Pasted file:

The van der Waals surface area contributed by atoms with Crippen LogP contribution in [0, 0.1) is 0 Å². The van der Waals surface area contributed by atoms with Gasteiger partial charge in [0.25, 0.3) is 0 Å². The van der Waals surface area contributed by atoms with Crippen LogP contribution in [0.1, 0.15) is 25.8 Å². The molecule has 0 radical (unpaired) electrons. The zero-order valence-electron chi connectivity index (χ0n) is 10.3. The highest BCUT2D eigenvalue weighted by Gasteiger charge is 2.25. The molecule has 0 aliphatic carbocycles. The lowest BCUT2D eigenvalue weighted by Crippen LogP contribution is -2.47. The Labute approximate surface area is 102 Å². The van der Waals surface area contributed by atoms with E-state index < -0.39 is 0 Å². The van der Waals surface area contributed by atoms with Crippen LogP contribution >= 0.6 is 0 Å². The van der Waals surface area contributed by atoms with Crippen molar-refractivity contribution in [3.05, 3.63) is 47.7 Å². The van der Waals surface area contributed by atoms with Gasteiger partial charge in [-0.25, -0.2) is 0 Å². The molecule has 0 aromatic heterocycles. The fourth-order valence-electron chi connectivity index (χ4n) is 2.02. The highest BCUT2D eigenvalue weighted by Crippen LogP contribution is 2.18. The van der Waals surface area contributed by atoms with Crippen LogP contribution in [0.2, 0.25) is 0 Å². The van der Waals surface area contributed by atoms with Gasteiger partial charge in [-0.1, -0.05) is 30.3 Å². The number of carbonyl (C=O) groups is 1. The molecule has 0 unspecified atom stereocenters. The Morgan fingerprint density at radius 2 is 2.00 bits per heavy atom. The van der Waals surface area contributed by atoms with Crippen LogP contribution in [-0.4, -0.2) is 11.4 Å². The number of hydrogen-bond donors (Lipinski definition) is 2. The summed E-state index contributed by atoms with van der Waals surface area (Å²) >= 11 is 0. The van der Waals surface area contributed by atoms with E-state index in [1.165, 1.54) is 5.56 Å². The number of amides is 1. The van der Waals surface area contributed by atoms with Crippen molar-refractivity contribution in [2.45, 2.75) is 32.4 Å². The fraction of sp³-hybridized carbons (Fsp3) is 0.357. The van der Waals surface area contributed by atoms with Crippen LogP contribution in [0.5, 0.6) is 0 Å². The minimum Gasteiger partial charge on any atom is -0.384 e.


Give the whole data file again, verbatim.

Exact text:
The van der Waals surface area contributed by atoms with Crippen LogP contribution in [0, 0.1) is 0 Å². The van der Waals surface area contributed by atoms with Gasteiger partial charge in [0.25, 0.3) is 0 Å². The van der Waals surface area contributed by atoms with Crippen LogP contribution in [0.1, 0.15) is 25.8 Å². The molecule has 0 radical (unpaired) electrons. The zero-order valence-electron chi connectivity index (χ0n) is 10.3. The highest BCUT2D eigenvalue weighted by Gasteiger charge is 2.25. The molecule has 0 aliphatic carbocycles. The lowest BCUT2D eigenvalue weighted by Crippen LogP contribution is -2.47. The Labute approximate surface area is 102 Å². The van der Waals surface area contributed by atoms with E-state index < -0.39 is 0 Å². The van der Waals surface area contributed by atoms with Crippen LogP contribution >= 0.6 is 0 Å². The van der Waals surface area contributed by atoms with Crippen molar-refractivity contribution in [3.05, 3.63) is 47.7 Å². The van der Waals surface area contributed by atoms with Gasteiger partial charge in [-0.25, -0.2) is 0 Å². The molecule has 0 aromatic heterocycles. The fourth-order valence-electron chi connectivity index (χ4n) is 2.02. The highest BCUT2D eigenvalue weighted by Crippen LogP contribution is 2.18. The van der Waals surface area contributed by atoms with Crippen LogP contribution in [0.2, 0.25) is 0 Å². The van der Waals surface area contributed by atoms with Gasteiger partial charge in [-0.1, -0.05) is 30.3 Å². The number of carbonyl (C=O) groups is 1. The molecule has 0 unspecified atom stereocenters. The Morgan fingerprint density at radius 2 is 2.00 bits per heavy atom. The van der Waals surface area contributed by atoms with Crippen LogP contribution in [-0.4, -0.2) is 11.4 Å². The number of hydrogen-bond donors (Lipinski definition) is 2. The summed E-state index contributed by atoms with van der Waals surface area (Å²) >= 11 is 0. The van der Waals surface area contributed by atoms with E-state index in [1.165, 1.54) is 5.56 Å². The number of amides is 1. The van der Waals surface area contributed by atoms with Crippen molar-refractivity contribution in [2.45, 2.75) is 32.4 Å². The fraction of sp³-hybridized carbons (Fsp3) is 0.357. The van der Waals surface area contributed by atoms with Crippen LogP contribution in [0.5, 0.6) is 0 Å². The minimum Gasteiger partial charge on any atom is -0.384 e.